Genre: Drama, Thriller
Directed by: John Madden
Starring: Jessica Chastain, Mark Strong, Gugu Mbatha-Raw, John Lithgow, Alison Pill
“Guess I’m just a nasty piece of work,” says Jessica Chastain’s titular Miss Sloane – something made abundantly clear to the audience from the word go. Taking a swerve from The Best Exotic Marigold Hotel and The Second Best Exotic Marigold Hotel, John Madden’s latest feature tells the story of Elizabeth Sloane (played by Jessica Chastain) – an ambitious, cutthroat and highly successful DC lobbyist, whose infamy appears to have reached breaking point as we first meet her on trial for perjury. So bad is her case that in the opening scene, after Chastain delivers a chilling monologue staring down the barrel of the camera, her lawyer reminds her that her only salvation is to stay silent, pleading the fifth.
Three months and one week prior, Sloane gets hired by Rodolfo Schmidt (Mark Strong) to lobby in favour of the Heaton-Harris bill – one that would reinforce and widen criteria for background checks for purchasing fire arms. This is after being condescended to by Bob Sanford (Chuck Shamata) who wants to bring her on his team to “appeal to the women” to lobby in opposition of the bill – a moment which leads her to pick up and leave, taking with her most of her staff. The scene is one of the ways the film acknowledges Elizabeth’s position in this high-stakes, political environment and how the men around her are keenly aware of her own position despite needing her skills. It’s one the film could afford to play into more – the inescapable misogyny both in the praise for Sloane’s ruthlessness, and the merciless in her persecution.Especially as a British outsider, sometimes the legal and political jargon will completely go over your head aside from what you’ve picked up from a few episodes of The West Wing, and admittedly sometimes being that lost is somewhat distracting and you may find yourself drifting in and out of the story. However, what keeps you watching is the framing device. The film works backwards, beginning with the perjury hearing while the rest of the film catalogues what we see in the opening scenes, catching us up to the events leading up to it – an ingenious move by sole screenwriter Jonathan Perera, with Miss Sloane as his impressive debut into writing.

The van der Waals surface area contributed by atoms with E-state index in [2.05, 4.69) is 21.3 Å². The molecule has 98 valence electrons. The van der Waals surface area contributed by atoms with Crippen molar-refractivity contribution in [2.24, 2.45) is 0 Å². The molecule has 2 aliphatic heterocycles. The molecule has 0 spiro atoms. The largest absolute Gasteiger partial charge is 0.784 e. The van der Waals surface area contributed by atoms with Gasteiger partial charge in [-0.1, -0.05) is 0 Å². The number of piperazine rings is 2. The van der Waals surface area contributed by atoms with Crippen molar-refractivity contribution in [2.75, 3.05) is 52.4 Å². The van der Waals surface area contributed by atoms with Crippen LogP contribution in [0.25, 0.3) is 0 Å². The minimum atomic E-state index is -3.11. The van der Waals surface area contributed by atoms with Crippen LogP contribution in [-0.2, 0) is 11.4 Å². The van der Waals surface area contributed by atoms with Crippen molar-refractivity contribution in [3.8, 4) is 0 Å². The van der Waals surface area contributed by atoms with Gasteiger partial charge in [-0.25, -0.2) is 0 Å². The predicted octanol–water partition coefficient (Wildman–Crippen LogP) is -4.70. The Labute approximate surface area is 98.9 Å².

Undoubtedly Chastain is clearly the vehicle from which this film is built around, and she is driving the hell out of it. It does take a moment, if you’re a fan of hers, to separate the sweet, wholesome picture one has of Jessica Chastain as a person to fully accept her as the ruthless, cold lobbyist who eats at the same Chinese restaurant every night because “they haven’t invented the food pill yet” might be a strange experience. After all, this is quite the different picture she’s painted in previous performances in The Help, Interstellar and even Zero Dark Thirty. Even as Elizabeth fights for the passing of an unquestionably progressive, liberal-minded bill, it’s made clear she took it on not to change the world, but to win – and to win a challenge at that (possibly to even get back at her former bosses). At the same time, it maybe plays to her advantage in the moments of vulnerability. You believe every emotion, every word, and every miniscule glance is as loaded as must have been written.In the same way, Gugu Mbatha-Raw’s Esme and Elizabeth’s relationship to her is the emotional core of the film, at moral opposites with the same goal. Though the film seeks to draw attention to the not-quite-artificial relationship between Elizabeth and her paid escort Forde, it’s not needed: through her relationship with Esme we see all of the humanity Elizabeth steadfastly keeps buried.
Much in the spirit of lobbying, while your mind is working to piece together all the clues, Elizabeth surprises you, with a final resolution that throws you so far you’re still reeling from it by the time the film closes. In a sea of summer blockbusters, it’s a breath of brisk, fresh air to inhale something smart, sharp and that wants you to root for, be in awe – and sometimes even a little afraid – of a female protagonist who defies plenty of expectations.
Living in a world where we’ve just about made it a month since the last mass shooting in the U.S., one can’t help but wonder if things might be moving into the other direction if we had a Miss Sloane of our own fighting for us.